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I am not a mathematician(IANAM), however I wish I could be.

My question: I often find this at the bottom of pages.

Page generated in 0.00013899803161621

Sometimes, I come across

Page generated in 9.0122222900391E-5

What does that time mean?

I tried searching Wikipedia for E and maths but found the e mathematical constant with a scary looking graph. My guess is E stand for Exponential or something and -5 is the power it is raised to. And the time is a really small number. But that doesn't make sense when compared to the other time in the question is 0.00013899803161621 bigger than 9.0122222900391E-5?

If it means x times $10^{-5}$, then 9.0122222900391E-5 will be 0.000090122222900391 which is smaller than 0.00013899803161621

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6  
In case anyone knows: where is this particular number coming from? There are a large number of google hits for it, many of which are not mirrors of this site, whereas (unsurprisingly) if I change the last decimal place by 1 in either direction there are no hits at all. –  Michael Lugo Aug 25 '11 at 23:21
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@Michael, for whatever it's worth it is the multiple of $10^{-18}$ that is closest to $189\times 2^{-21}$. Google also knows various multiples of $2^{-22}$ to a similar precision. They all seem to be values related to timing. Possibly related, I have come across a bug in some versions of Linux whereby the system time would be off by exact multiples of $\frac{2^{42}}{10^{9}}$ seconds. Notice that $42+22=64$... –  Henning Makholm Nov 12 '11 at 20:37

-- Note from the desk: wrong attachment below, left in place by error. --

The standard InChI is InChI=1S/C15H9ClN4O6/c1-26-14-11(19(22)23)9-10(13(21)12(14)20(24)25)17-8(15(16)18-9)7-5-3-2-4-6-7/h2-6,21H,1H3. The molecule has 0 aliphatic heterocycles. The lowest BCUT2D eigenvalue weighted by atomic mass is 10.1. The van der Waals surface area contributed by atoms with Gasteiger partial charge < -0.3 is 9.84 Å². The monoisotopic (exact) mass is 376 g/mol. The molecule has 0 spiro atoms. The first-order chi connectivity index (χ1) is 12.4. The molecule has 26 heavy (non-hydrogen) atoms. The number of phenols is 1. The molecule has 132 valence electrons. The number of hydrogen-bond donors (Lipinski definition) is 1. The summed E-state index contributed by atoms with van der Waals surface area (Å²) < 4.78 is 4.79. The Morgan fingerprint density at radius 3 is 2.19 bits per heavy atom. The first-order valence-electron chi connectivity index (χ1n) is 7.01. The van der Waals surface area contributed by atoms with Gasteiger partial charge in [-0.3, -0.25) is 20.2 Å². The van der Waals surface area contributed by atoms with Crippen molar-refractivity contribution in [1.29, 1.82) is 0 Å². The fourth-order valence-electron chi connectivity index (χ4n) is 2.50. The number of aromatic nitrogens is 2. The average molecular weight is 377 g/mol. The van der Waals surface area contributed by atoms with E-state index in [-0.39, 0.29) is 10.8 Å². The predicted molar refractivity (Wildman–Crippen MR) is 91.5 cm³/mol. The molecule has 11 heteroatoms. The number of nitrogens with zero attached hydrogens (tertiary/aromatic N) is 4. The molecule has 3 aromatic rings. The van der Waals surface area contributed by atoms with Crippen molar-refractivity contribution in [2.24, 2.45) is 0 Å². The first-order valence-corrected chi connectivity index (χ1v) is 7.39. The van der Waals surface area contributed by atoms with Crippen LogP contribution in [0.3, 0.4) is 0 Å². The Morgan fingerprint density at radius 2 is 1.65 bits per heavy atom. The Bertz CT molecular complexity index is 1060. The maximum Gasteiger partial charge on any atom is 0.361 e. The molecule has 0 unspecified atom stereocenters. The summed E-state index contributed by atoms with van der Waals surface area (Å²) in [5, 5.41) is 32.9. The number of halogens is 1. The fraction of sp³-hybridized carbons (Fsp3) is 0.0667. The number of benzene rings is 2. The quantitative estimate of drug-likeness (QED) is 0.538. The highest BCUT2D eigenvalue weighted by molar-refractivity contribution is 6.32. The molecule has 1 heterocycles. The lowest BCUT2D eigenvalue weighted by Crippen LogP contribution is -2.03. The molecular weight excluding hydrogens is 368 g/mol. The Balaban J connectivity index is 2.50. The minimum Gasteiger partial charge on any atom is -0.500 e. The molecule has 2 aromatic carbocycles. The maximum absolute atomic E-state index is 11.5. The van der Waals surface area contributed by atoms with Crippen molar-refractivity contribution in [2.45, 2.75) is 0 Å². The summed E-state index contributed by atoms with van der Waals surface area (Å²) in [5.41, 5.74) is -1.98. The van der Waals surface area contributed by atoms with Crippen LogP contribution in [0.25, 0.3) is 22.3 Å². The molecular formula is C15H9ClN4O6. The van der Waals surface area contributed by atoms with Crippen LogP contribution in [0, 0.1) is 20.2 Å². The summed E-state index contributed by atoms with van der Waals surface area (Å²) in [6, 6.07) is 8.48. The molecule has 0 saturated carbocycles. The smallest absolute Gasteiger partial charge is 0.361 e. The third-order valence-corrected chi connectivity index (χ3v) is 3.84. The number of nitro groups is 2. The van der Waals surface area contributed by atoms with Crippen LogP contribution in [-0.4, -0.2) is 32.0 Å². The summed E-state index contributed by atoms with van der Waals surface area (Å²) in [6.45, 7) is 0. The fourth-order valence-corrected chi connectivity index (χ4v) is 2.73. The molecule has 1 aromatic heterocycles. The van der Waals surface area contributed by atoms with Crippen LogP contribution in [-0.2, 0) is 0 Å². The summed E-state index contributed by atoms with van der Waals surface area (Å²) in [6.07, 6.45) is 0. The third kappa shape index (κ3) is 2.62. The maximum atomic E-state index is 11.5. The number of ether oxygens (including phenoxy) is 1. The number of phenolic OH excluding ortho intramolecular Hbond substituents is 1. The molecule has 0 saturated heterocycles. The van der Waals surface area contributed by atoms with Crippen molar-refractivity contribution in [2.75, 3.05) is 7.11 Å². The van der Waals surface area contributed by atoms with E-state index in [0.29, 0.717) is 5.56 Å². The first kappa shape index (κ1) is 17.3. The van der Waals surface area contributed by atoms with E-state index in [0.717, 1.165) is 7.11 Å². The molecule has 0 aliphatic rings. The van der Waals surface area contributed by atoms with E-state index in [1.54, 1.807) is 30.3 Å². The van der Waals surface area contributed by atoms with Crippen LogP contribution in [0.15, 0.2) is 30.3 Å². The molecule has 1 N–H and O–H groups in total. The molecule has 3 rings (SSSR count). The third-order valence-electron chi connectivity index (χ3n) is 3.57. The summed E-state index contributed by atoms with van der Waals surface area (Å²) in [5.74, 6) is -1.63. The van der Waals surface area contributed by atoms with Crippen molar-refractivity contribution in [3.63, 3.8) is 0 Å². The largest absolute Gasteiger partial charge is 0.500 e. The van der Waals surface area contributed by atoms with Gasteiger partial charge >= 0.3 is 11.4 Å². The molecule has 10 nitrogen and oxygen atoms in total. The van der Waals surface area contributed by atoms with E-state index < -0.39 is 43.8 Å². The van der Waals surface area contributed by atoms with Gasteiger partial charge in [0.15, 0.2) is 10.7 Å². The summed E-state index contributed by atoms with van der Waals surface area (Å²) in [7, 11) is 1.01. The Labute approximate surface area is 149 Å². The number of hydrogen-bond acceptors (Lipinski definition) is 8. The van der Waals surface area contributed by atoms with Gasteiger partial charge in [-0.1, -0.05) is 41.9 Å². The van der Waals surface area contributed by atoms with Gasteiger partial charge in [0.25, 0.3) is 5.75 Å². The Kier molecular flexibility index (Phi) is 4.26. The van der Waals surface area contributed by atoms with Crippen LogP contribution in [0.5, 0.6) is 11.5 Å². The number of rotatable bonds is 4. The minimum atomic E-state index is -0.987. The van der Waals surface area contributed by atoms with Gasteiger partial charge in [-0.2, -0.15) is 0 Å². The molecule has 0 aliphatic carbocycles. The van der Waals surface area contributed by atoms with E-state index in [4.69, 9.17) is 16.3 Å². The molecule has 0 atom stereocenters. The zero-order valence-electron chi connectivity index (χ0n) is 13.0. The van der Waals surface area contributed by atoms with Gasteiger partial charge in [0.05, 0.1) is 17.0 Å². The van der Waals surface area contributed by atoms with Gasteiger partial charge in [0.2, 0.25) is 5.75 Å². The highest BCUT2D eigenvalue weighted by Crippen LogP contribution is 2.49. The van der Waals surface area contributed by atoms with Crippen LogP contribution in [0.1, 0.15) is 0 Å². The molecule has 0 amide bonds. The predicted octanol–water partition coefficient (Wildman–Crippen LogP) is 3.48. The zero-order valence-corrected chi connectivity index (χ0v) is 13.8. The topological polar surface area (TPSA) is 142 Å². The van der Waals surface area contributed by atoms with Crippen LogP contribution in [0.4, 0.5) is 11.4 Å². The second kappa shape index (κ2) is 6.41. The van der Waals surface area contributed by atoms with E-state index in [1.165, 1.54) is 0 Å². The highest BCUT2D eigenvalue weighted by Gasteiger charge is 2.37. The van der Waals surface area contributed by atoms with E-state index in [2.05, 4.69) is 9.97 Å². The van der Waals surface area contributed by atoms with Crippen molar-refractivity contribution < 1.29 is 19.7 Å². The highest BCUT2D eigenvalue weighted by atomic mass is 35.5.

So it is really a computer question, not a math question. If you want something other than wild speculation to the supplementary question "what does the E stand for?" you should try a computer site... –  GEdgar May 8 '12 at 12:00
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How in the world does this have 12K views? –  user641 Mar 12 '13 at 1:37

3 Answers 3

up vote 34 down vote accepted

It means $9.0122222900391\times 10^{-5}$. It's known as "scientific notation".

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Is the E an abbreviation for something? –  Rasmus Oct 7 '10 at 16:29
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On calculators that E is sometimes denoted "exp", which is short for "exponential". In fact, "exponential notation" is another name for "scientific notation" –  Andy Oct 7 '10 at 16:33
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Well, only mathematicians the following is true: "Thou shalt not have another base before e", right? ;) –  Andy Oct 7 '10 at 16:59
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@AD.: I was really confused for a while, until I realized that you meant $\log_{10}$ rather than $\log_1 0$. :-) –  Hans Lundmark Oct 8 '10 at 11:28
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@Hans Lundmark: Of course, sorry :) –  AD. Oct 9 '10 at 4:41

E-5 just means x 10^(-5) i.e. divided by 100000

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I have always taken the E or e to mean "exponent of 10." This construction parses in all modern computing languages as an IEEE754 double or single precision number.

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protected by MJD Oct 19 '13 at 6:44

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